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chapter 7 DIGITAL TECHNOLOGY As a Fashion Designer, Fashion Illustrator or Graphic Designer you will be expected to use the Adobe suite in a proficient manner. I have used Adobe Photoshop and Adobe Illustrator in the following tutorials to create original artwork referencing photographs or to enhance my hand drawn illustrations. Some level of understanding of the programs will assist you with these tutorials as the are guides rather than step by step instructions. Adobe Photoshop is a program that primarily works with raster images, suitable for working with scanned images, editing, digital painting and adding filters or effects. Alternatively Adobe Illustrator is primarily suited for the creation of clean vector images, although both programs can work with vectors and raster images, and either program can open native file types of the other. Adobe InDesign is another important program that can assist you with the creation of multi page documents. It is important that you treat technology as another medium that you can work with to create and enhance your illustrations. Computers will not do everything for you. You still need to think of the concept, although they are an important tool in the realisation of your ideas. Right: Stylised illustration of Racewear fashion created by scanning a hand sketch into Adobe Photoshop and drawing over the sketch in Adobe Illustrator with the Bezier pen tool. The Live Paint option was then applied.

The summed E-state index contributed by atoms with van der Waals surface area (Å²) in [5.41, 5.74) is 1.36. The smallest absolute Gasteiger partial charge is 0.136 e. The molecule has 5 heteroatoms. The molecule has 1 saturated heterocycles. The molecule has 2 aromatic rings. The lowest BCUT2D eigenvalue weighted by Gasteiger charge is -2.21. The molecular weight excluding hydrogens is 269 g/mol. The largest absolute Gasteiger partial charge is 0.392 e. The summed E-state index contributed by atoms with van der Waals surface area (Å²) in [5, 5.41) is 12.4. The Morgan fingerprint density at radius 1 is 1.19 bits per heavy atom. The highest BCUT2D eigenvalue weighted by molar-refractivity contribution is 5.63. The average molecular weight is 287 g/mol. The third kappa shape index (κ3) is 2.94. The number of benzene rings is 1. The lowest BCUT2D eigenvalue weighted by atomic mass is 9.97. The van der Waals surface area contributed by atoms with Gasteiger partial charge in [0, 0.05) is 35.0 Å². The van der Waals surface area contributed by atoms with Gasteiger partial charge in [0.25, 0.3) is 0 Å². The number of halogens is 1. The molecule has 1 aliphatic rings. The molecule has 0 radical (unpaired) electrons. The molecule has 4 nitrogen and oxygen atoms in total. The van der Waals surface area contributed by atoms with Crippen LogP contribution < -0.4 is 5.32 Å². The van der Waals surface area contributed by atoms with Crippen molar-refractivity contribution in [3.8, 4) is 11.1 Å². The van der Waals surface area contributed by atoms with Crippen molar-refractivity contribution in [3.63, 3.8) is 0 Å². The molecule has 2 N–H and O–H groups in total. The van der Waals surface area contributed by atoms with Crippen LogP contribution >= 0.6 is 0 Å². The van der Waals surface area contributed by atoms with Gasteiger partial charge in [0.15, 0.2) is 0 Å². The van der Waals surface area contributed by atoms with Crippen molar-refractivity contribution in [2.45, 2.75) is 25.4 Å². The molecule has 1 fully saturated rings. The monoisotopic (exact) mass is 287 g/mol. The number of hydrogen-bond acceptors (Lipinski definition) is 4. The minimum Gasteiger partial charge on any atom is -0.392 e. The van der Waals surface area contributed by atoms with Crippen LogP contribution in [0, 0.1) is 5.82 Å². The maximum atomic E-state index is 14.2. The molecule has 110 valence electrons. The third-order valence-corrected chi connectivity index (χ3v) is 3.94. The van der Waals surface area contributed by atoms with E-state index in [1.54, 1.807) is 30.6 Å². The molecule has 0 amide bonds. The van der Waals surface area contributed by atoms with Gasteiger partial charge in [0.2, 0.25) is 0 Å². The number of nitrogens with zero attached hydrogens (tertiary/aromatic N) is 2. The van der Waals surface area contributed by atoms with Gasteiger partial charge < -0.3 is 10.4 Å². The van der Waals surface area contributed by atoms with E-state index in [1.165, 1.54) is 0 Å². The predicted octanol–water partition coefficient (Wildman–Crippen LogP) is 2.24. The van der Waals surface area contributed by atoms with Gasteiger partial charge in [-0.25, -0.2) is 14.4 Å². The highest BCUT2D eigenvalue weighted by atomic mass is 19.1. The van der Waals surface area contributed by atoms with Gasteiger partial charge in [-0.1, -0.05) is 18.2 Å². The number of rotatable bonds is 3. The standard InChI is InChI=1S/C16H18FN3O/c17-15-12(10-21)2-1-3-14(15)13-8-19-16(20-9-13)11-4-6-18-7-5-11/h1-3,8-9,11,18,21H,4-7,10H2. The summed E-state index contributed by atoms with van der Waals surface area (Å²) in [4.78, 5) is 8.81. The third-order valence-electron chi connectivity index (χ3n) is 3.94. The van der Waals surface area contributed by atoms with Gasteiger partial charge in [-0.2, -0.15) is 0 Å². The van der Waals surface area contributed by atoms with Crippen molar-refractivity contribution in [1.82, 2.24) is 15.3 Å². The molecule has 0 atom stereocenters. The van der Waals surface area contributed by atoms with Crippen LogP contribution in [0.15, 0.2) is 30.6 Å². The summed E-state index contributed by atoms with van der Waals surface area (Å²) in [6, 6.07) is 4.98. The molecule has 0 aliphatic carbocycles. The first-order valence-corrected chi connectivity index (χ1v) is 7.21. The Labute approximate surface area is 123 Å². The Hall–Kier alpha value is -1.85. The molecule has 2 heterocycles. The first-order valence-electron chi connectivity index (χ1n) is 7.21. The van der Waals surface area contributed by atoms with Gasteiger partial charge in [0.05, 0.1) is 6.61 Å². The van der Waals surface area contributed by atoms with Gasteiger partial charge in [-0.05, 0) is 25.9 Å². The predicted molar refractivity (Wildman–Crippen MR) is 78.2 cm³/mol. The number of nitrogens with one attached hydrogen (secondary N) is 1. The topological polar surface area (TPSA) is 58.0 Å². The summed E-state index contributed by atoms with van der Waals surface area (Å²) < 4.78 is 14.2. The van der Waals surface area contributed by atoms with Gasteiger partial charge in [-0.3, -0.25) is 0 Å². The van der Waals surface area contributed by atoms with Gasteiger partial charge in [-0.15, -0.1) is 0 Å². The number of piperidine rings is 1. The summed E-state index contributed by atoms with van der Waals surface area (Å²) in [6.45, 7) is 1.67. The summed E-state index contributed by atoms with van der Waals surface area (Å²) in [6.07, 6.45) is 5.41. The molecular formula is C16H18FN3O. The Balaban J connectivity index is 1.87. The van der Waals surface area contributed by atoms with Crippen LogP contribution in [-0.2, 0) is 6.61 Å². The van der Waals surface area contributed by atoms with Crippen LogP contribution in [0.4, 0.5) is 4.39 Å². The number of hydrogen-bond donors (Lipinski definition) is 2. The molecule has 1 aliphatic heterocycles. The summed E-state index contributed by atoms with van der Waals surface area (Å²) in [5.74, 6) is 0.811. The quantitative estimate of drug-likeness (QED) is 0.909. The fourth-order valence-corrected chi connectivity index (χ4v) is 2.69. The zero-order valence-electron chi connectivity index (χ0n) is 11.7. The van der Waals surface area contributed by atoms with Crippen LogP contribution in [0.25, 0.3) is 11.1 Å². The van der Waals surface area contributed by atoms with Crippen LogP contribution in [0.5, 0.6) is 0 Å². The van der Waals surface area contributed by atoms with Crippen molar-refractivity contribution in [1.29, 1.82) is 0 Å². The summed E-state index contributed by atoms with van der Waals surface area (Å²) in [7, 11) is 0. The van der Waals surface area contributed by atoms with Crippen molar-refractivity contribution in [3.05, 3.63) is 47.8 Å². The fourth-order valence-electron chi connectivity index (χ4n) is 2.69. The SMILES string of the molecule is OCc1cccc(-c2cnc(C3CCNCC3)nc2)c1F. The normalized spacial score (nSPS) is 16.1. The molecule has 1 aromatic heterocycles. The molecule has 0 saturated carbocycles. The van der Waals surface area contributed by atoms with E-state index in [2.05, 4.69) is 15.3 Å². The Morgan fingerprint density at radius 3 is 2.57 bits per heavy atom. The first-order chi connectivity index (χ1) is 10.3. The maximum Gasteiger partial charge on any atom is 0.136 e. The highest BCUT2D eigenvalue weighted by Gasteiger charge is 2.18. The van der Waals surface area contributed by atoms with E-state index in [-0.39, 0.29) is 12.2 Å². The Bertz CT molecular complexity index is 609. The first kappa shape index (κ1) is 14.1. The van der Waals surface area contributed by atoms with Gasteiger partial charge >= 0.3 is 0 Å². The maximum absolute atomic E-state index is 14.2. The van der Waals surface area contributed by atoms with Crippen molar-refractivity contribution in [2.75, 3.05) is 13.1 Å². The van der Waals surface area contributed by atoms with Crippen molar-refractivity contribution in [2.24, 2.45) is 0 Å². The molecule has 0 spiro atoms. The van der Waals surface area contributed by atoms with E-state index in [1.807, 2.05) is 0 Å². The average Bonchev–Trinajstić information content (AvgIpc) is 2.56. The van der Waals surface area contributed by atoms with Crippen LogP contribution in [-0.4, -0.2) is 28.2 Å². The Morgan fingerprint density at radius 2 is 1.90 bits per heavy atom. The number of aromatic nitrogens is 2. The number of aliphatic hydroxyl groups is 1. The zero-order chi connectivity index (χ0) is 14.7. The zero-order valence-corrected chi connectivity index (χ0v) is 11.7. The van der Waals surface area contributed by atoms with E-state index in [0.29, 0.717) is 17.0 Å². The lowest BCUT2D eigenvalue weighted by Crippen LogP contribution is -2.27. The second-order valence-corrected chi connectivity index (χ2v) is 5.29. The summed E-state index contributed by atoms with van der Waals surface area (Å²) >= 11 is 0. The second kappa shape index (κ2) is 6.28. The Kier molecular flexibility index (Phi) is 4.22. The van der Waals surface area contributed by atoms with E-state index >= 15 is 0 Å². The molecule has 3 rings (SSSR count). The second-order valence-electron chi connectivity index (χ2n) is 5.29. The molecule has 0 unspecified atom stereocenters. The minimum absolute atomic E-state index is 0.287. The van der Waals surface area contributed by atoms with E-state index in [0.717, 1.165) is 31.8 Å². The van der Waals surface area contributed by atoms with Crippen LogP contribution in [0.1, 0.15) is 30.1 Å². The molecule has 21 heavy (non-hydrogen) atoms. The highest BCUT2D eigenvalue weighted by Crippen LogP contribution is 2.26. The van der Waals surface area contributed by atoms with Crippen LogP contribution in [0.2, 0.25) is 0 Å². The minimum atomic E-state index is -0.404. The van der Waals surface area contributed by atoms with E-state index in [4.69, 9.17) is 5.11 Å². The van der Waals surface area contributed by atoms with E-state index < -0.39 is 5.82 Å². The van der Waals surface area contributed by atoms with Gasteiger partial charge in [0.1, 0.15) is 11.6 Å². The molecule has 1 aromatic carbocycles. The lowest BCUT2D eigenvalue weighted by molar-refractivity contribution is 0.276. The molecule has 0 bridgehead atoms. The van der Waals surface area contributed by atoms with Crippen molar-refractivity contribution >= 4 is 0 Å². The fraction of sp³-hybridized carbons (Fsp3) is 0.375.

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tutorial 1 Scanning artwork Place artwork in your scanner and using Adobe Photoshop go to: File>Import>select scanner>Customise scan to at least 300PPI (pixels per inch) for a high resolution image. If you artwork is larger than your scanner, don’t despair, you can join and match a number of scans together. Your scanner will scan the artwork in as a bitmap or JPEG file. As each element is scanned apply an auto contrast by going to Image on the Command menu> Auto contrast. Adjustments can also be made manually by going into Image>Adjustments and making a selection i.e. Brightness/Contrast, Hue/Saturation, Colour Balance. Save each file under a relevant title and as a Photoshop file (*PSD*PDD), even if you are having to join segments together.

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tutorial 2 Joining To join a number of smaller scans into a larger image open a new ďŹ le by going to File>New. Name your document and select International paper under Preset and the page size you require. Resolution should be set at 300PPI and Mode as CYMK for oset printing or RGB for digital formats. Copy and paste your scanned segments into the new document by selecting with the Rectangle marquee and copying (Ctrl+C), pasting (Ctrl+V). You will notice that as you paste each piece into your new document that it creates a new layer. These layers can be dragged up or down in the Layers palette to bring images in front or behind one another. Double click on the layer title in this palette to type in a layer name. Move each section so that they match together as closely as possible. If any need to be tilted to match you can rotate by> Ctrl+T (transform)>hover over the corner and the rotate tool will appear. Rotate into position. Images can also be scaled up or down by using the transform option (Ctrl+T) and dragging the corners of the object in or out. Hold shift down at the same time so that the image proportion does not distort. Note that you will have more success with matching and being able to move in smaller increments if you zoom right into the detail. To step back use Ctrl+Alt+Z.